Child pornography

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Child pornography is a form of pornography showing children[1] which is against the law in many countries.[2] Child pornography is most often made by taking pictures or videos,[1] or more rarely sound recordings,[3] of children who are wearing less clothing than usual, wearing no clothing, or having sex. Child pornography is sometimes called "child sexual abuse images" because it is images (pictures) of a child who is being sexually abused.[1] Child pornography can also be drawn,[4] written,[5][6][7] or created by a computer.[8] In that case, it is called "simulated child pornography"[9] or "virtual child pornography"[10]: the child in the pornography is simulated or virtual, meaning the child is not real.[9][10][11]

Child pornography can be made by setting up a camera or other recording device and molesting a child. Child molestation is when an adult touches a child in the genital area (between the legs), or a child is made to touch an adult in the genital area. An adult touching any part of a child's body without consent (permission) from the child is also sometimes called molestation. Molestation is very harmful to children and can traumatize them for years or for the rest of their lives.[12] An adult recording an instance of molestation as child pornography also harms the child. This harm from the recording is added to the harm from the molestation itself. Knowing that the molestation was recorded can slow down the child's healing from the abuse. The adult who has the recording can sell the recording, or threaten to share it with other adults to scare the child in the recording and make them obey the adult.[13][14]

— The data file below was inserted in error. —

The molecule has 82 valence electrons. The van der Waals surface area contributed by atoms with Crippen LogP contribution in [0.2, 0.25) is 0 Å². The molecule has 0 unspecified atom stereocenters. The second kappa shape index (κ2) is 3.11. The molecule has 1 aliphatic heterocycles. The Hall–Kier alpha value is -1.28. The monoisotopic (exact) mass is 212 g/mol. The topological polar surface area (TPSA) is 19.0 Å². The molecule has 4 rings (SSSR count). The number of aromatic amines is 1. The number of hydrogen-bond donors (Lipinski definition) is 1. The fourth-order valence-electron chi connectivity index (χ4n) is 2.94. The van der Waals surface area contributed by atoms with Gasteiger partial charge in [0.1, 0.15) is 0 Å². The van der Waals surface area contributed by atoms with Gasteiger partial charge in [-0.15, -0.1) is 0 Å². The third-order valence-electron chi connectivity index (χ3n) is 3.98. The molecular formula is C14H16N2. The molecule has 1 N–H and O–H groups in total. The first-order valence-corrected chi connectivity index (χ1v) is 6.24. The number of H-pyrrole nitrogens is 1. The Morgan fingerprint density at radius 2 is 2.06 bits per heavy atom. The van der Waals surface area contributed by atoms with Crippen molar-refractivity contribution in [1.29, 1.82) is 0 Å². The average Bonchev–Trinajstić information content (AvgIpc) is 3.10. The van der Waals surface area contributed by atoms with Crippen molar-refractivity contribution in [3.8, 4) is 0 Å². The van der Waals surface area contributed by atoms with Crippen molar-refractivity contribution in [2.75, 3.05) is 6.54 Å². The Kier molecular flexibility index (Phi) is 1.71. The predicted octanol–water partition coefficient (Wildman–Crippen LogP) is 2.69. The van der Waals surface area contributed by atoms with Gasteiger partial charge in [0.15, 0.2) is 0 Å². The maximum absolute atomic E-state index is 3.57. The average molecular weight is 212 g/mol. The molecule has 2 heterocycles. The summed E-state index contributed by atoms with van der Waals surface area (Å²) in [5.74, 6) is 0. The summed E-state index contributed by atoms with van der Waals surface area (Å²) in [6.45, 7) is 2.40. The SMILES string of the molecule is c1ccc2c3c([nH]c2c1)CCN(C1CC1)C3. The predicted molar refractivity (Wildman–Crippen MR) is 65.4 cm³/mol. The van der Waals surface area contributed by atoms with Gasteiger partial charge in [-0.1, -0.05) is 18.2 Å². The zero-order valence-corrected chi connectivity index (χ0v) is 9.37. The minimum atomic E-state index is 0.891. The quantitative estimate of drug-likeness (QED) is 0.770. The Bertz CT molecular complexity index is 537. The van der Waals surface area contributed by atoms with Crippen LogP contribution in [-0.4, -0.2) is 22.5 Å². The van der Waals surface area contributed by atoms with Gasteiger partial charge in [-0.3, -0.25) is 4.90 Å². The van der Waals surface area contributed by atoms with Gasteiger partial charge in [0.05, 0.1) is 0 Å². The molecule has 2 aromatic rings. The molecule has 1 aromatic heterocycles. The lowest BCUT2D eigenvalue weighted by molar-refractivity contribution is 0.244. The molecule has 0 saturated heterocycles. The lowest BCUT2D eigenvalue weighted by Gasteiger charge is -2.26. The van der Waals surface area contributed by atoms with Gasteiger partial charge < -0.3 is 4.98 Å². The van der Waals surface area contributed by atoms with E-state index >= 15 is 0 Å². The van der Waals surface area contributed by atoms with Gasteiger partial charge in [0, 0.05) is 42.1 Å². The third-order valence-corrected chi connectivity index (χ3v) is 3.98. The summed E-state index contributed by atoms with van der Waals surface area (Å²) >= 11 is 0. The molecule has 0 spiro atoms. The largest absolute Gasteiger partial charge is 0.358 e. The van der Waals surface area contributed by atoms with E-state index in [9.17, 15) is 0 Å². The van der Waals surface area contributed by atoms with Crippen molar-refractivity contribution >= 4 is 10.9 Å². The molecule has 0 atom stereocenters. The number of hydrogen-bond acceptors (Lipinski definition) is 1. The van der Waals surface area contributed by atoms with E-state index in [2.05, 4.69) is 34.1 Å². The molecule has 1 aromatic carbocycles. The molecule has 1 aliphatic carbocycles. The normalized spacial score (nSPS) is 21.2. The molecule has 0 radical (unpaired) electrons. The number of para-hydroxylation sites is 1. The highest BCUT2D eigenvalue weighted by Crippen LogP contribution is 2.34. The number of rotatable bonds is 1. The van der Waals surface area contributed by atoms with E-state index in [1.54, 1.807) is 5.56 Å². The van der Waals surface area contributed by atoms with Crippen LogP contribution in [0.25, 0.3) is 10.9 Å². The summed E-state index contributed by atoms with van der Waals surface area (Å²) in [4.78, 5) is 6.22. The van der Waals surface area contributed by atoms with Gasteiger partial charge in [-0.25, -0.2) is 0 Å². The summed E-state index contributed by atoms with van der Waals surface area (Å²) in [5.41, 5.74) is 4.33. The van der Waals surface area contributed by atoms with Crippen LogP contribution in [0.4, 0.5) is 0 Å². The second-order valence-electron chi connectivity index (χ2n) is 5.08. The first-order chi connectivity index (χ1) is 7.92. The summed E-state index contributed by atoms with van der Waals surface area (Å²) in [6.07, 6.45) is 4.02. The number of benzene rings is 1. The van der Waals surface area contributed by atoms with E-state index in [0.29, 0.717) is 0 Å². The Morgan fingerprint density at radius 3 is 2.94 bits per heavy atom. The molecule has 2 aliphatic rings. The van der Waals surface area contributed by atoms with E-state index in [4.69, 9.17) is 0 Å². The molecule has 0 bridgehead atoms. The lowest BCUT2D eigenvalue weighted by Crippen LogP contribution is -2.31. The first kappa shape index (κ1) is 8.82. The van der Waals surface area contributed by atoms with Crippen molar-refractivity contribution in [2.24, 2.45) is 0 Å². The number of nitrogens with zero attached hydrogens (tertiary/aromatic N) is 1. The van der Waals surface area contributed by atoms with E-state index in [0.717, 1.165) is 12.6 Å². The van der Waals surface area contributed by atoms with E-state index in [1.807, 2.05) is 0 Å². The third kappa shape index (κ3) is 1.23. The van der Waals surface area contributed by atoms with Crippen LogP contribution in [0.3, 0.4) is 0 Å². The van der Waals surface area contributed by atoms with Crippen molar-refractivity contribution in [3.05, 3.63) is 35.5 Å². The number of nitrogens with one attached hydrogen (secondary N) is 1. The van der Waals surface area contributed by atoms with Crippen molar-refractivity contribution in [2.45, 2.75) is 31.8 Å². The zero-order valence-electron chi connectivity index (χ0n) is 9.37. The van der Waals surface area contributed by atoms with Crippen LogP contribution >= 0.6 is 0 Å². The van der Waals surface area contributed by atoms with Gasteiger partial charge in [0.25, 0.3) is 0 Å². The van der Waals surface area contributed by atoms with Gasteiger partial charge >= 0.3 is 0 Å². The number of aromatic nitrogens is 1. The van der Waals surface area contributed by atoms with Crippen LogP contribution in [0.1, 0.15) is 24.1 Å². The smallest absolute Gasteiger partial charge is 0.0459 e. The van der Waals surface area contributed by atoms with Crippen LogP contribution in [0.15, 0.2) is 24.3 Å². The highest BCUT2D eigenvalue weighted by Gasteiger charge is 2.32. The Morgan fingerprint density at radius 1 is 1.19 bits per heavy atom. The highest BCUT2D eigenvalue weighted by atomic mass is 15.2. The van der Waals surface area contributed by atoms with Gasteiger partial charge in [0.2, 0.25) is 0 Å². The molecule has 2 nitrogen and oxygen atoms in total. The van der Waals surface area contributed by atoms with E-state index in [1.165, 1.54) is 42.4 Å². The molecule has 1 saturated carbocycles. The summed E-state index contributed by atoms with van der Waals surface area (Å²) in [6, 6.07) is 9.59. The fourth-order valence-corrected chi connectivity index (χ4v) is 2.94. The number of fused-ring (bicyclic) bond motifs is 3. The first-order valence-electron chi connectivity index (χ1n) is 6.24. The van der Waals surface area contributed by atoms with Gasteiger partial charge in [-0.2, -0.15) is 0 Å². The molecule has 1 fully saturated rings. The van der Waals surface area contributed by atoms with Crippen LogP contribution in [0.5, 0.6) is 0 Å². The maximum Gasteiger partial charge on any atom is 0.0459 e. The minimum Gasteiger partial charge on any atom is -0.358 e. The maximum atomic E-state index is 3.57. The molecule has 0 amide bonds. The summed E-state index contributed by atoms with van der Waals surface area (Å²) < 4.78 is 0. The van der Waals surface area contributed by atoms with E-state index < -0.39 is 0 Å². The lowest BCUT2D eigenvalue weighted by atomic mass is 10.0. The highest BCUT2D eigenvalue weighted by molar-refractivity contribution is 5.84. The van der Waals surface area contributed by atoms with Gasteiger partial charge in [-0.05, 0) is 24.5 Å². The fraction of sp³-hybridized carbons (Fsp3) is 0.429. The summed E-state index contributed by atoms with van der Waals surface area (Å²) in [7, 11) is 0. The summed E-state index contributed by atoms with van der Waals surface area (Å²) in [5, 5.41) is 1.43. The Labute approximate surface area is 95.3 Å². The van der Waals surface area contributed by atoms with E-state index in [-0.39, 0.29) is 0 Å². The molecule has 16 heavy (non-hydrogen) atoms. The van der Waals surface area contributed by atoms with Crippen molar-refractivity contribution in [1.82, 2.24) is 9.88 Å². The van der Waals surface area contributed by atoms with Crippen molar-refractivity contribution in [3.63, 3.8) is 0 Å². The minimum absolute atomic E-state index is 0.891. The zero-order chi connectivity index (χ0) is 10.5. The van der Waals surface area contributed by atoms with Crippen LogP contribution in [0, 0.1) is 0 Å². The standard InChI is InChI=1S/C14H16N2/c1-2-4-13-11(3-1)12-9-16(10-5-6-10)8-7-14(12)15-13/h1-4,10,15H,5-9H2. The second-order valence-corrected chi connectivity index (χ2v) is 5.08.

The Internet is a common place for people to share child pornography.[15][16] When police officers find child pornography on the Internet, it is difficult for them to track down the molester and the other people who have looked at the recording.[15] Between 2016 and 2018, many countries made their child pornography laws more similar, which let police from different countries work together more easily. In particular, the word "child" in the new child pornography laws is used as a synonym for legal minors under the age of 18.[2] This can be confusing because "child" usually means a person who has not yet reached puberty. However, in 2007, the United States already had laws forbidding pornography with models under 18, and most people who were arrested for owning child pornography around that time had images of children who have not started puberty.[17]

There are several possible reasons for a person to look at child pornography. The most common is that the viewer is a pedophile, hebephile, or ephebophile who finds minors sexually attractive and uses pornography featuring minors to induce arousal.[18] Viewers may be curious about the subject.[19] Or a person who plans to commit statutory rape may plan to show the pornography to a minor as a form of grooming to convince the minor that minors having sex with adults is normal.[20]

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References[change | change source]